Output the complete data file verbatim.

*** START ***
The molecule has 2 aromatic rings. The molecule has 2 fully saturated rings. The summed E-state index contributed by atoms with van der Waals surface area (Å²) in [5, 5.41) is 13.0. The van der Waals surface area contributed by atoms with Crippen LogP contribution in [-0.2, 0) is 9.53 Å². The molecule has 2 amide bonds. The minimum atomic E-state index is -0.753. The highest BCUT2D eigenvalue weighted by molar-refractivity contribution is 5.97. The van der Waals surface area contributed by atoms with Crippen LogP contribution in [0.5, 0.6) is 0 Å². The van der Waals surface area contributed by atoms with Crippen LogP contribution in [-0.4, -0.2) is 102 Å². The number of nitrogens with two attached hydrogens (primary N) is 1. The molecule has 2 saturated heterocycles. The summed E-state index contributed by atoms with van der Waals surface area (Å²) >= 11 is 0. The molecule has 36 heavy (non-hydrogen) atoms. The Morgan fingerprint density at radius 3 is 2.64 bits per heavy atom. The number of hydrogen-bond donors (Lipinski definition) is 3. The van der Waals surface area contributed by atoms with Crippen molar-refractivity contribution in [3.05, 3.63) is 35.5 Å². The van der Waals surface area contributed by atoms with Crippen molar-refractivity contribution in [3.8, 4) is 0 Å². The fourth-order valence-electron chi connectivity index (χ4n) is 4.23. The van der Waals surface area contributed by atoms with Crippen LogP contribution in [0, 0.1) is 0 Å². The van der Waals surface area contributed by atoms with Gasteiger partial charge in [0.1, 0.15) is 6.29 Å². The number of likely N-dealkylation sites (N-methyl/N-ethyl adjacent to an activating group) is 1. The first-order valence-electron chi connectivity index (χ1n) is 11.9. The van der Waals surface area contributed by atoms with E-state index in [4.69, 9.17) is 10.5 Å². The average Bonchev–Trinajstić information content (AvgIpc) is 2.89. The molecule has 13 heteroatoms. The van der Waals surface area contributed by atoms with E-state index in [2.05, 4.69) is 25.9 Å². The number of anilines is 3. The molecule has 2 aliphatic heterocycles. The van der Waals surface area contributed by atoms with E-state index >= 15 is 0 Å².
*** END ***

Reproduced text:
The molecule has 2 aromatic rings. The molecule has 2 fully saturated rings. The summed E-state index contributed by atoms with van der Waals surface area (Å²) in [5, 5.41) is 13.0. The van der Waals surface area contributed by atoms with Crippen LogP contribution in [-0.2, 0) is 9.53 Å². The molecule has 2 amide bonds. The minimum atomic E-state index is -0.753. The highest BCUT2D eigenvalue weighted by molar-refractivity contribution is 5.97. The van der Waals surface area contributed by atoms with Crippen LogP contribution in [0.5, 0.6) is 0 Å². The van der Waals surface area contributed by atoms with Crippen LogP contribution in [-0.4, -0.2) is 102 Å². The number of nitrogens with two attached hydrogens (primary N) is 1. The molecule has 2 saturated heterocycles. The summed E-state index contributed by atoms with van der Waals surface area (Å²) >= 11 is 0. The molecule has 36 heavy (non-hydrogen) atoms. The Morgan fingerprint density at radius 3 is 2.64 bits per heavy atom. The number of hydrogen-bond donors (Lipinski definition) is 3. The van der Waals surface area contributed by atoms with Crippen molar-refractivity contribution in [3.05, 3.63) is 35.5 Å². The van der Waals surface area contributed by atoms with Crippen molar-refractivity contribution in [3.8, 4) is 0 Å². The fourth-order valence-electron chi connectivity index (χ4n) is 4.23. The van der Waals surface area contributed by atoms with Crippen LogP contribution in [0, 0.1) is 0 Å². The van der Waals surface area contributed by atoms with Gasteiger partial charge in [0.1, 0.15) is 6.29 Å². The number of likely N-dealkylation sites (N-methyl/N-ethyl adjacent to an activating group) is 1. The first-order valence-electron chi connectivity index (χ1n) is 11.9. The van der Waals surface area contributed by atoms with E-state index in [4.69, 9.17) is 10.5 Å². The average Bonchev–Trinajstić information content (AvgIpc) is 2.89. The molecule has 13 heteroatoms. The van der Waals surface area contributed by atoms with E-state index in [2.05, 4.69) is 25.9 Å². The number of anilines is 3. The molecule has 2 aliphatic heterocycles. The van der Waals surface area contributed by atoms with E-state index >= 15 is 0 Å².